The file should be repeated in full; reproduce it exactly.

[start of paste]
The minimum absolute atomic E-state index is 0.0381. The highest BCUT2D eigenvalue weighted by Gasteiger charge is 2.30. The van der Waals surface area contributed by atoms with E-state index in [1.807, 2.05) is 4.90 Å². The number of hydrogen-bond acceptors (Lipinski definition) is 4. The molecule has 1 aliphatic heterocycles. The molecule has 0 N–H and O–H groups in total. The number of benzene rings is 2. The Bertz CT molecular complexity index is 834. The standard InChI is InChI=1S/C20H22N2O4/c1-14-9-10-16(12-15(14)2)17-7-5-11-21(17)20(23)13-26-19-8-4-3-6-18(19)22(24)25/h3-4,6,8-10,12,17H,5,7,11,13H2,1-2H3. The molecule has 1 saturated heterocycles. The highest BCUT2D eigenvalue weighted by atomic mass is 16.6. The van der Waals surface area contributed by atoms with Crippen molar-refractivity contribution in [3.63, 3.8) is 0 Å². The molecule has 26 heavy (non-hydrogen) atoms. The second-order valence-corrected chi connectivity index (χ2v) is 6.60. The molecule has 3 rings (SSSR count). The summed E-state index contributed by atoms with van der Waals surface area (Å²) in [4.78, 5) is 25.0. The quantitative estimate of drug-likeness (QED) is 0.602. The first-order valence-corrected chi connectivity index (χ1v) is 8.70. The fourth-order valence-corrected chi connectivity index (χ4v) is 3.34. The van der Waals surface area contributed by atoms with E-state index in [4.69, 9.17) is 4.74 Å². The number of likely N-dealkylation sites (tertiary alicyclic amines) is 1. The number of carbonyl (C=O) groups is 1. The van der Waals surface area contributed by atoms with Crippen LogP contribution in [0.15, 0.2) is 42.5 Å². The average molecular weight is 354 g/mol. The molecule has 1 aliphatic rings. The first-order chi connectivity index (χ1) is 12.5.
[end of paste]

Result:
The minimum absolute atomic E-state index is 0.0381. The highest BCUT2D eigenvalue weighted by Gasteiger charge is 2.30. The van der Waals surface area contributed by atoms with E-state index in [1.807, 2.05) is 4.90 Å². The number of hydrogen-bond acceptors (Lipinski definition) is 4. The molecule has 1 aliphatic heterocycles. The molecule has 0 N–H and O–H groups in total. The number of benzene rings is 2. The Bertz CT molecular complexity index is 834. The standard InChI is InChI=1S/C20H22N2O4/c1-14-9-10-16(12-15(14)2)17-7-5-11-21(17)20(23)13-26-19-8-4-3-6-18(19)22(24)25/h3-4,6,8-10,12,17H,5,7,11,13H2,1-2H3. The molecule has 1 saturated heterocycles. The highest BCUT2D eigenvalue weighted by atomic mass is 16.6. The van der Waals surface area contributed by atoms with Crippen molar-refractivity contribution in [3.63, 3.8) is 0 Å². The molecule has 26 heavy (non-hydrogen) atoms. The second-order valence-corrected chi connectivity index (χ2v) is 6.60. The molecule has 3 rings (SSSR count). The summed E-state index contributed by atoms with van der Waals surface area (Å²) in [4.78, 5) is 25.0. The quantitative estimate of drug-likeness (QED) is 0.602. The first-order valence-corrected chi connectivity index (χ1v) is 8.70. The fourth-order valence-corrected chi connectivity index (χ4v) is 3.34. The van der Waals surface area contributed by atoms with E-state index in [4.69, 9.17) is 4.74 Å². The number of likely N-dealkylation sites (tertiary alicyclic amines) is 1. The number of carbonyl (C=O) groups is 1. The van der Waals surface area contributed by atoms with Crippen LogP contribution in [0.15, 0.2) is 42.5 Å². The average molecular weight is 354 g/mol. The molecule has 1 aliphatic rings. The first-order chi connectivity index (χ1) is 12.5.